Remember those detective games you used to play as kid? Some of my favourite memories are of the afternoons my brother and sister and me spent playing our own version of “Where in the world is Carmen Sandiego?”

A couple of weeks ago, my friend sent me a link to an event being run by A Door In A Wall – an organisation that promises to take you beyond Murder Mysteries into something more adventurous. They organise all sorts of interactive games across the UK. I didn't need to read much to be convinced. So we booked tickets for the first available Sunday we could get.

On the day, we turned up to All Saints station at 6pm and found the offices of “Alder and Alder”. We were greeted at the door by a very sombre man in formal attire who informed us of the events for the reading of Paul's will. We were all given a booklet and asked to read through and wait for further instructions while thinking of a team name.

The premise of the game was to solve the mystery of Paul Marrane's death. The man was found in suspicious circumstances.

"The flurry of activity that followed the sudden demise of a perfect stranger was unexpected. There seemed no suggestion of foul play and he had no apparent close friends or family. Even his colleagues were not entirely certain what he did. But from the moment he collapsed on the floor of the bank, Professor Paul Marrane attracted the attention of some powerful figures".

Once all the teams had assembled we were given our instructions and quickly registered our team name and affiliated ourselves with an allegiance. The choices were: Knowledge, Wealth, Enlightenment and Security. Our choice – Knowledge.

We were sent to our first location to find our first clue and from there we were given a map with four main locations and the locations of additional “elements” that we could collect for a better chance of piecing together the information at the end to form our conclusion and answer the questions. We were encouraged to take photos of the clues and anything we thought may help us while assembling all of the information at the end of the game.

The locations were concentrated mainly around Chrisp Street market at Poplar. The organisers had been particularly clever with the locations utilising landmarks and office buildings in the area. A few of them were inside shops and businesses, including a second hand shop which was closed to the general public but open for “special training”. Inside, we had to locate specific items to put together a clue.

Another clue was on the fifth level of the clock tower and once we reached the level there was a pair of binoculars and the clue was pasted inside the windows of a high rise building on the other side of the square. One of the clues was on a touch screen located right outside the tube station, with dedicated information for the competing teams.

At most of the main meeting points we coincided with another team and took part in some form of activity before being passed the information or the clue. One of the best locations was in a really run down looking building, through the back entrance and down some rickety looking stairs into a basement. A man and woman in 1930's army attire greeted us and we were ushered into the back room where a general explained a situation involving an attack at an awards ceremony.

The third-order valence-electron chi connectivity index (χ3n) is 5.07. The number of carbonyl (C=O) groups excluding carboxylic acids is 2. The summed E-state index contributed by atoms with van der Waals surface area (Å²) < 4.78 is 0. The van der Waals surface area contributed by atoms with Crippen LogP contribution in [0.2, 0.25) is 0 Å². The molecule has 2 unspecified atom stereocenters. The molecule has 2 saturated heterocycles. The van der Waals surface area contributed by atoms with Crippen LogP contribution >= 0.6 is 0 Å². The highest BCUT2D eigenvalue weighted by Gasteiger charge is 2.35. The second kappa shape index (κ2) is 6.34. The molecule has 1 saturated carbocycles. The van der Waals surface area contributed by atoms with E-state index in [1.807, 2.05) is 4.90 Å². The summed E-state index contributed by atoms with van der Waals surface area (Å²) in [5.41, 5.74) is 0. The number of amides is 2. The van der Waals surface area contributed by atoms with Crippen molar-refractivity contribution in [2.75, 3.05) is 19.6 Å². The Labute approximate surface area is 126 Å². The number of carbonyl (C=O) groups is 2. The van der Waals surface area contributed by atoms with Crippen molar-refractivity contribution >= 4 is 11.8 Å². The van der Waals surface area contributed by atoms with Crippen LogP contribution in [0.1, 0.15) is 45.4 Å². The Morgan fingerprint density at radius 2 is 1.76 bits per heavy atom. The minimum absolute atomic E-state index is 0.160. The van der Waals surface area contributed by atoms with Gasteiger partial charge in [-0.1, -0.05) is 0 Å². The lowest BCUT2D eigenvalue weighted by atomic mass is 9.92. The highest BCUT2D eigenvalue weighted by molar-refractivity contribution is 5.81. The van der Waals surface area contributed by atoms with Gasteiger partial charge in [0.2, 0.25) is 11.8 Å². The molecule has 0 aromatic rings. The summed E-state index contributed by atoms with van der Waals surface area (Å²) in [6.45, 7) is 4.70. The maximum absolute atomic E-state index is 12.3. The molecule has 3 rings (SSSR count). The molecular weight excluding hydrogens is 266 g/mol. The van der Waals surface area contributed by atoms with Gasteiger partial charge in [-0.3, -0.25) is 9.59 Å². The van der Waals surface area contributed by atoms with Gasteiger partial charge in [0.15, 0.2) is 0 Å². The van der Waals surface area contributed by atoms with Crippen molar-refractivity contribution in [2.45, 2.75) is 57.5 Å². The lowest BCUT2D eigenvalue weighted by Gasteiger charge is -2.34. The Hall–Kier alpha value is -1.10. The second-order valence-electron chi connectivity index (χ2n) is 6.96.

We were each designated roles and had to act out the scenario with the threat of an imminent attack. We failed to protect the royal family in that one but in the next room we took part in a strategic map game on a large table, playing as one large team against the female officer.

At one point we had to wait outside a phone box which would ring on the hour and at 30 minutes past the hour. When the phone call came, we were directed to look on the outside of the phone booth for another phone number which we were each to call on our cell phones. We were then transferred to a conference call and communicated with someone in a secret location who could clearly see us and was giving us directions. He instructed us to do a number of ridiculous activities inside the market square, sprinting into the middle and hugging the pillars, getting down low suddenly and pretending we were tying our shoe laces and pretending one of us had broken our leg and the other team mates had to carry that person to safety.

The organisation of the event was so well choreographed and set up and every location so well styled and decorated and the actors at each location really threw themselves into the roles they were playing which made the atmosphere so much more exciting. We were all really impressed. By the time we arrived back at the main office to piece together our information it was about 9.30 and we were really exhausted. I won't tell you the ending but it was a big surprise.

I highly recommend the event. There may still be slots available for The Life and Death of Paul Marrane but if not, there will be other games coming soon from A Door In A Wall. If you do manage to get a spot here are some tips:

  • Having a team of four people seemed to be the ideal size. You weren't allowed to split up and I think having any more than four would slow down the team as you have to run to some far off locations.
  • Wear sports shoes as you'll be on your feet for a few hours.
  • Take some snacks that you can easily eat between missions and something to drink with you.
  • Be creative when thinking of your team name - prizes are awarded at the end.
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